Answer by Sisteract at 6:37 PM on Aug. 19, 2009

  • This is the issues that need to be addressed and fixed. We don't need our entire system scrapped, and that is exactly what will happen "down the road", just to fix proceedures and regulations. Tweeking how coverage is managed is an enormous leap to having all covered and paid by the government. This is the typical "cut off your nose despite your face".

    Answer by jesse123456 at 6:37 PM on Aug. 19, 2009

  • Very much agree jesse we could make improvements without government mess and the bill does not have to be no where near as loooooooooooong.

    Answer by tnmomofive at 6:40 PM on Aug. 19, 2009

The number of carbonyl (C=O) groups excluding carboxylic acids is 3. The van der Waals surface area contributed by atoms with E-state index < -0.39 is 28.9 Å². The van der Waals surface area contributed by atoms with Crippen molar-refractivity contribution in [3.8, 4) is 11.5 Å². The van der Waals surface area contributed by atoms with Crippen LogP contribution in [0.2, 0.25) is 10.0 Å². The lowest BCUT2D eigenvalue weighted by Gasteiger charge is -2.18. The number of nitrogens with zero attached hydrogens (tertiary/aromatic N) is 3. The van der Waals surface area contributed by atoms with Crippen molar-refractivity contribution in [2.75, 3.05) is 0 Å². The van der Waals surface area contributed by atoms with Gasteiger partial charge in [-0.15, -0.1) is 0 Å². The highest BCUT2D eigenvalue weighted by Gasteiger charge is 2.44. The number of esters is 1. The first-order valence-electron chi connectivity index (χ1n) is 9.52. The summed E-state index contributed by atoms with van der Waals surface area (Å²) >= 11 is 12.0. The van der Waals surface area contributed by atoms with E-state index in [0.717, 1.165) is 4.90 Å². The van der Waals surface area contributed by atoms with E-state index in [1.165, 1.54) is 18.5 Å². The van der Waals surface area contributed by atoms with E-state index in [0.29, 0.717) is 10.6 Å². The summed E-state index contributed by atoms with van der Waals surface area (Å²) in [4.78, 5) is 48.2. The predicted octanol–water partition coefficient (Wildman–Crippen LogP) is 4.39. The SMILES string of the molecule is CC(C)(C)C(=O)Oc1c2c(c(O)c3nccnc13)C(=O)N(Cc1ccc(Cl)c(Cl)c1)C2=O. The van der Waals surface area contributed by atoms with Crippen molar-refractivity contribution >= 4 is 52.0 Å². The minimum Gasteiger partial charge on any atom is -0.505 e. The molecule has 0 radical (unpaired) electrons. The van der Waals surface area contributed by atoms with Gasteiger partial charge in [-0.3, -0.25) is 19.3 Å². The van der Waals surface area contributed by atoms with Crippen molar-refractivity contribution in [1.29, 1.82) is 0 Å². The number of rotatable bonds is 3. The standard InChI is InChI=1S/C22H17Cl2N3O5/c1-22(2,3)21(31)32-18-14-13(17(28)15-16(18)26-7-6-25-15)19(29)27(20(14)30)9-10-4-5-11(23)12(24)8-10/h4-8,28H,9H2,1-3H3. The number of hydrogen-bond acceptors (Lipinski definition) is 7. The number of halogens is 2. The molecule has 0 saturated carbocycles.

• THANK YOU! YES! Why is it so much better to have a corporation, with a direct interest in whether your health/illness will make them a profit or not, make your health care decisions than the government? I have never understood that at all. I have a chronic illness...Lupus. Fortunately, I have healthcare through DH's employer. Unfortunately, that healthcare continues to cost us more and co-pays for the 7-10 pills I take EVERYDAY cost us almost $150 a month out of our son's meds are another $60, my DH's meds are another $60...combine that with the almost $300 we pay for insurance premiums every month and you can see how it starts to add up. And, insurance won't pay for certain things for me...they refuse to pay for any physical therapy, which could help my joint pain...but they will gladly shell out the money for a narcotic prescription that may kill me or make me addicted...makes no sense.

    Answer by mizkaye at 6:43 PM on Aug. 19, 2009